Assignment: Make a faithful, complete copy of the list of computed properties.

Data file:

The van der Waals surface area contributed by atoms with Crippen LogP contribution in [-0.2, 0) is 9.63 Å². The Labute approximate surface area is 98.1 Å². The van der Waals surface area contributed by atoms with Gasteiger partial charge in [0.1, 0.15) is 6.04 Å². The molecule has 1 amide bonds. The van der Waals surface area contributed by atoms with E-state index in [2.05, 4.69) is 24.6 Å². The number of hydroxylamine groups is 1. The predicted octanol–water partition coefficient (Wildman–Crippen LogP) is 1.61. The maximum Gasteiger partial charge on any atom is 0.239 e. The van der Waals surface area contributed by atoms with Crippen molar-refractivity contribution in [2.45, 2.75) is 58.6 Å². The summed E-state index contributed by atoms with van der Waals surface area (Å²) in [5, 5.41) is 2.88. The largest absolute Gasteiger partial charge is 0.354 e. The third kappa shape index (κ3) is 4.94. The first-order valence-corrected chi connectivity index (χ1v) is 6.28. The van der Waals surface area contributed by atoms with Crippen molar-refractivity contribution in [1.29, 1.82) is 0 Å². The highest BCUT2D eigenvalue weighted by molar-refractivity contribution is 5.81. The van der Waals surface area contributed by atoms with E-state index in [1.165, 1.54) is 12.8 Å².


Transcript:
The van der Waals surface area contributed by atoms with Crippen LogP contribution in [-0.2, 0) is 9.63 Å². The Labute approximate surface area is 98.1 Å². The van der Waals surface area contributed by atoms with Gasteiger partial charge in [0.1, 0.15) is 6.04 Å². The molecule has 1 amide bonds. The van der Waals surface area contributed by atoms with E-state index in [2.05, 4.69) is 24.6 Å². The number of hydroxylamine groups is 1. The predicted octanol–water partition coefficient (Wildman–Crippen LogP) is 1.61. The maximum Gasteiger partial charge on any atom is 0.239 e. The van der Waals surface area contributed by atoms with Crippen molar-refractivity contribution in [2.45, 2.75) is 58.6 Å². The summed E-state index contributed by atoms with van der Waals surface area (Å²) in [5, 5.41) is 2.88. The largest absolute Gasteiger partial charge is 0.354 e. The third kappa shape index (κ3) is 4.94. The first-order valence-corrected chi connectivity index (χ1v) is 6.28. The van der Waals surface area contributed by atoms with Crippen molar-refractivity contribution in [1.29, 1.82) is 0 Å². The highest BCUT2D eigenvalue weighted by molar-refractivity contribution is 5.81. The van der Waals surface area contributed by atoms with E-state index in [1.165, 1.54) is 12.8 Å².